Photo credit: Brian Gustafson.
30-Day Doppler Radar Precipitation Amounts: NOAA.
Coast Guard Closes all Maritime Entrances to Washington and Oregon. The concern? Flood-related debris and very high seas. Oregonlive.com has the details.
The US Social Security System
The hard drive
SABRE global travel reservation system
The Apollo Program’s computers to land the first humans on the moon
The mainframe computer
The magnetic strip on credit cards
The personal computer
LASIK laser eye surgical tool
The floppy disk
MONDAY: Rain ends as a burst of snow; slush possible by midday. Winds: NW 20-35+ High: 37 (falling)
TUESDAY: Overcast and damp. Wake-up: 31. High: 38
WEDNESDAY: Couple inches of slushy snow possible. Wake-up: 33. High: 36
THURSDAY: Colder wind, few flurries. Wake-up: 25. High: 29
FRIDAY: Mostly cloudy, feels like 5-10F. Wake-up: 16. High: 22
SATURDAY: Sunny, not as harsh. Wake-up: 11. High: 26
The Paris outcome has two documents.
- The all-important, 12-page document “Paris Agreement”, which sets out new commitments for climate action beyond 2020, and potentially through this century.
- An accompanying, 19-page “Decision” which adds the legwork that countries will have to undertake before the Agreement enters into force in 2020.
* Digg.com has an overview of the summit agreement here.
Photo credit above: "French President Francois Hollande (L) takes his seat at a plenary session with Foreign Affairs Minister Laurent Fabius (C), President-designate of COP21, and United Nations Secretary-General Ban Ki-moon at the World Climate Change Conference 2015 (COP21) at Le Bourget" Photo: Reuters/Stephane Mahe.
Failure to Address Global Warming Will Cost Many Lives. The Economist has the article; here's a clip: "CLIMATE change kills. In 2005 the World Health Organisation estimated that climate change caused by human activity claims more than 150,000 lives annually. More recently, the Climate Vulnerability Monitor placed the death toll at around 400,000. Using the Value of Statistical Life proposed by the US Environmental Protection Agency, this represents a cost of more than $3 trillion. Independent of the source, inaction on climate change is expected to increase death and suffering..." (Image: 123RF).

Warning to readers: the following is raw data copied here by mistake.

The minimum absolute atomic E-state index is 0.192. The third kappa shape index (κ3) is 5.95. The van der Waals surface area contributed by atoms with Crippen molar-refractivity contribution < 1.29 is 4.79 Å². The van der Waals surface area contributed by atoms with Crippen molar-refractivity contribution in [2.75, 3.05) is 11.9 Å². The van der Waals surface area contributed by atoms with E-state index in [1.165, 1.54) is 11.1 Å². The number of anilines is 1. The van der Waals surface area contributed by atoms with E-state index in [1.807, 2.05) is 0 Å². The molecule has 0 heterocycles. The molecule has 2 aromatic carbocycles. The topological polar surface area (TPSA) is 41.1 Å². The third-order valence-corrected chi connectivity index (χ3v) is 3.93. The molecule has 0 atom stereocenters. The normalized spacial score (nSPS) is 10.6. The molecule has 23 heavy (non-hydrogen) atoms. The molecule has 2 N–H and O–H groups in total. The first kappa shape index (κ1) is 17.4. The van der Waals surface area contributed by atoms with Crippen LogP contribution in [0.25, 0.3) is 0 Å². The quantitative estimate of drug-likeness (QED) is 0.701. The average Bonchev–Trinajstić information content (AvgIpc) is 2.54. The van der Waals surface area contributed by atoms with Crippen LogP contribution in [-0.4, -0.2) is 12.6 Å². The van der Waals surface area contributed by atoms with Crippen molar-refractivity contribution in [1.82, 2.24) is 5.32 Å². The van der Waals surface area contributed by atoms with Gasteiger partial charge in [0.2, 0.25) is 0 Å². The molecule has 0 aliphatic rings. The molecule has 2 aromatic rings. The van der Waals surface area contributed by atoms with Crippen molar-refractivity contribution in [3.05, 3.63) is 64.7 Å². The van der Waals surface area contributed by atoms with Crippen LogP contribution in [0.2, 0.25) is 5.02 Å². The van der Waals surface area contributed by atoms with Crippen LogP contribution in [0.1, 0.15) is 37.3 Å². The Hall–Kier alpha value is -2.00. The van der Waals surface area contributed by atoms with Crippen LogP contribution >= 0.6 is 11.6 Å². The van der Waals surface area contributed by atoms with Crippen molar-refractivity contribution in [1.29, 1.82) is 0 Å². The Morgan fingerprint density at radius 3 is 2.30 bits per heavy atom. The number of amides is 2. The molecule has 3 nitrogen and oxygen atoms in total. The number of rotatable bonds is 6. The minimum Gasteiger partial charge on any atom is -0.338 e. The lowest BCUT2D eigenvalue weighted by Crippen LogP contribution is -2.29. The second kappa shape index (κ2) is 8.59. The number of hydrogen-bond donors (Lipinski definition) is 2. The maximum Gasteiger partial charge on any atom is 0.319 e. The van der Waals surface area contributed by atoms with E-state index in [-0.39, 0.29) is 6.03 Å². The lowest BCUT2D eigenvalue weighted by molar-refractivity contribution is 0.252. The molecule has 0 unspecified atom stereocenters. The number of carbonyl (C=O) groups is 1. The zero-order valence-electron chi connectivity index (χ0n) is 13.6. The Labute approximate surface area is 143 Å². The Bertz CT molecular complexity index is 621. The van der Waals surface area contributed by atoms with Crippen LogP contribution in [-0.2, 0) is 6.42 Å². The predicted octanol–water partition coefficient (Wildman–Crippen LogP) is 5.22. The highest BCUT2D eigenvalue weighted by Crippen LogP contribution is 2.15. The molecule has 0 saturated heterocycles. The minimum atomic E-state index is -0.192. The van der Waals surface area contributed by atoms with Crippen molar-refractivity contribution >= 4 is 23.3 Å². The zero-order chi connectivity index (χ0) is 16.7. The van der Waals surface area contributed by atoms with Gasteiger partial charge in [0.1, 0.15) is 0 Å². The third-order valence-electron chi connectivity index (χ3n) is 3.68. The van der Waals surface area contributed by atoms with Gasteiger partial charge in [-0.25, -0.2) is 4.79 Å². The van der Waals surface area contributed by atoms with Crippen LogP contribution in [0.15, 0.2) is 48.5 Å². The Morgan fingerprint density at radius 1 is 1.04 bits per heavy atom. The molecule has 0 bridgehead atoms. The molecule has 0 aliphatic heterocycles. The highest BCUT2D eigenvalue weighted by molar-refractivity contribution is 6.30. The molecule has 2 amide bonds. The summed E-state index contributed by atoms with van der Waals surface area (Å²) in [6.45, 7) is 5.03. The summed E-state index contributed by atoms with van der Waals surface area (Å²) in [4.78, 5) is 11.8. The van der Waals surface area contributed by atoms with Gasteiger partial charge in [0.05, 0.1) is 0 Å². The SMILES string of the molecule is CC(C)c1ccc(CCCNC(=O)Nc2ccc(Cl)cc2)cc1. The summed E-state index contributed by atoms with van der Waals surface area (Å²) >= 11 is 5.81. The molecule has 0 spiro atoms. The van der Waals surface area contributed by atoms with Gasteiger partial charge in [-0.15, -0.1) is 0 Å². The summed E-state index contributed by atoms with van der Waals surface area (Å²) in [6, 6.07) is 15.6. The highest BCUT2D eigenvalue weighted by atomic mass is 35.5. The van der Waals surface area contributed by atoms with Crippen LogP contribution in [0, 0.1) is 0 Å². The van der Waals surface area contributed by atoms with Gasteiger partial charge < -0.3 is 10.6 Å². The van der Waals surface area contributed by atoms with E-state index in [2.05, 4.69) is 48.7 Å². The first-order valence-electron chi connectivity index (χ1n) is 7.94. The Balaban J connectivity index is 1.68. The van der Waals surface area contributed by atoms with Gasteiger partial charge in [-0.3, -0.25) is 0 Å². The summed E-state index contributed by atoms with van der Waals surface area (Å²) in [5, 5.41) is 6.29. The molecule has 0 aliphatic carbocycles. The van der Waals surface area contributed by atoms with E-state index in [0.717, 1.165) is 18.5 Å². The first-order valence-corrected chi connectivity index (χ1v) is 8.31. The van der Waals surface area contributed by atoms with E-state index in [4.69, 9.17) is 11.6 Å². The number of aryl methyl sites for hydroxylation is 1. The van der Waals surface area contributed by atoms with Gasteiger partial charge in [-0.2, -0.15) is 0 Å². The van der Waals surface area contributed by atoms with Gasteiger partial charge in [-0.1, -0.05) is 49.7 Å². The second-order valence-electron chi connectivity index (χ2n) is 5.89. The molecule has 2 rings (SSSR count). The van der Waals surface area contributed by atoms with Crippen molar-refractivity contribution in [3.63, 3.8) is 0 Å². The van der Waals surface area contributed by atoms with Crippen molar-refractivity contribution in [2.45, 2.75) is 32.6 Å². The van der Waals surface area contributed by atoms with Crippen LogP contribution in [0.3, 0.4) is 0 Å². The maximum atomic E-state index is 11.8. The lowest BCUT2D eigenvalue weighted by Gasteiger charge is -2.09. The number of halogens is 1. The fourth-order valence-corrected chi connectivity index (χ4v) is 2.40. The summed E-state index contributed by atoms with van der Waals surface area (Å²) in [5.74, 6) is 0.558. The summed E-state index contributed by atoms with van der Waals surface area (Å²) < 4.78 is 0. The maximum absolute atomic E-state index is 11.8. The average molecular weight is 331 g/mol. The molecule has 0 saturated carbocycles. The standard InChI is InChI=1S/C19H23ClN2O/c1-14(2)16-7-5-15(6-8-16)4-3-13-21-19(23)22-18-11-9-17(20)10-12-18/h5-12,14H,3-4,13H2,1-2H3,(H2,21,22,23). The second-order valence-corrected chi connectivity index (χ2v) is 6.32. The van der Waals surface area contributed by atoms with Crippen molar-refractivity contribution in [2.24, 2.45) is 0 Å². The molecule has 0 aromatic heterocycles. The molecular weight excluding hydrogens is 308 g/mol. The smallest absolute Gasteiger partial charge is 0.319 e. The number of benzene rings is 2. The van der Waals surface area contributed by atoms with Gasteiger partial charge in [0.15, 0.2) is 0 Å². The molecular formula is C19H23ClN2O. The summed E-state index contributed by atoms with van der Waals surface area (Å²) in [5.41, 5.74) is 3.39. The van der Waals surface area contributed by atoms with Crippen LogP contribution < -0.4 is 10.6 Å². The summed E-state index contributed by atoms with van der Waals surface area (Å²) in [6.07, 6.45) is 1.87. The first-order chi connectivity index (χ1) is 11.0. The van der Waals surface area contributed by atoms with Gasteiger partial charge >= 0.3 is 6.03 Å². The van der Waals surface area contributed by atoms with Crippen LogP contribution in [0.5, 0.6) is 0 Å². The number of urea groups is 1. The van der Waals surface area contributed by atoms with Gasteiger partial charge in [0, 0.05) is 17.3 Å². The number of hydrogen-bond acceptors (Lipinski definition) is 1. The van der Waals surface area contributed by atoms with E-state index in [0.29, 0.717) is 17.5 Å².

James Hanson, Father of Climate Change Awareness, Calls Paris Talks "A Fraud". The Guardian reports; here's an excerpt: "...Many of the conservatives know climate change is not a hoax. But those running for president are hamstrung by the fact they think they can’t get the nomination if they say this is an issue. They wouldn’t get money from the fossil fuel industry.” There is a positive note to end on, however. Global emissions have somewhat stalled and Hansen believes China, the world’s largest emitter, will now step up to provide the leadership lacking from the US. A submerged Fifth Avenue and deadly heatwaves aren’t an inevitability. “I think we will get there because China is rational,” Hansen says. “Their leaders are mostly trained in engineering and such things, they don’t deny climate change and they have a huge incentive, which is air pollution. It’s so bad in their cities they need to move to clean energies. They realise it’s not a hoax. But they will need co-operation.”
Photo credit above: "Flooded roads are seen as waters along the river Shannon are expected to exceed severe flood levels, with up to 80mm of rain forecast to hit already devastated counties this weekend, in Banagher Co Offaly, Ireland, Thursday, Dec. 10, 2015." (Niall Carson/PA via AP).